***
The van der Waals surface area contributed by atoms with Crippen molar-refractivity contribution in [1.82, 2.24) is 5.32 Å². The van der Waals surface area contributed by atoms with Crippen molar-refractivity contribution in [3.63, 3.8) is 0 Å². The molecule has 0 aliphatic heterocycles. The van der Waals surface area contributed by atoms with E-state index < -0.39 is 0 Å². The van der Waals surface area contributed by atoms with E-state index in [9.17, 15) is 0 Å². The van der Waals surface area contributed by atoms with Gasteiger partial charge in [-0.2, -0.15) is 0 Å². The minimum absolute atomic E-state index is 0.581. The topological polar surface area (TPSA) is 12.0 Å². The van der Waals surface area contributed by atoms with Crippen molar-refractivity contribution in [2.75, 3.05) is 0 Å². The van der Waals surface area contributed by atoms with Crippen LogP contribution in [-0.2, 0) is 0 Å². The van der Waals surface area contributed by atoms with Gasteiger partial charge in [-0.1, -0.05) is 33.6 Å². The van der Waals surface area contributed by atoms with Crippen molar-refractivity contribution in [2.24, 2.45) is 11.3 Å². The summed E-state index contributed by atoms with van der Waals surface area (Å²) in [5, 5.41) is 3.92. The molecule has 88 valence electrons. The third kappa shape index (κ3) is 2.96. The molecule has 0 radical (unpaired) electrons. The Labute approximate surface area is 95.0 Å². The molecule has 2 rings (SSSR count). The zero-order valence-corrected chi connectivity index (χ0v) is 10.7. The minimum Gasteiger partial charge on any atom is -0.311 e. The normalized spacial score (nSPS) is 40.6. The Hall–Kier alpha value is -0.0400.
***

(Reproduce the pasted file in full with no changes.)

The van der Waals surface area contributed by atoms with Crippen molar-refractivity contribution in [1.82, 2.24) is 5.32 Å². The van der Waals surface area contributed by atoms with Crippen molar-refractivity contribution in [3.63, 3.8) is 0 Å². The molecule has 0 aliphatic heterocycles. The van der Waals surface area contributed by atoms with E-state index < -0.39 is 0 Å². The van der Waals surface area contributed by atoms with E-state index in [9.17, 15) is 0 Å². The van der Waals surface area contributed by atoms with Gasteiger partial charge in [-0.2, -0.15) is 0 Å². The minimum absolute atomic E-state index is 0.581. The topological polar surface area (TPSA) is 12.0 Å². The van der Waals surface area contributed by atoms with Crippen molar-refractivity contribution in [2.75, 3.05) is 0 Å². The van der Waals surface area contributed by atoms with Crippen LogP contribution in [-0.2, 0) is 0 Å². The van der Waals surface area contributed by atoms with Gasteiger partial charge in [-0.1, -0.05) is 33.6 Å². The van der Waals surface area contributed by atoms with Crippen molar-refractivity contribution in [2.24, 2.45) is 11.3 Å². The summed E-state index contributed by atoms with van der Waals surface area (Å²) in [5, 5.41) is 3.92. The molecule has 88 valence electrons. The third kappa shape index (κ3) is 2.96. The molecule has 0 radical (unpaired) electrons. The Labute approximate surface area is 95.0 Å². The molecule has 2 rings (SSSR count). The zero-order valence-corrected chi connectivity index (χ0v) is 10.7. The minimum Gasteiger partial charge on any atom is -0.311 e. The normalized spacial score (nSPS) is 40.6. The Hall–Kier alpha value is -0.0400.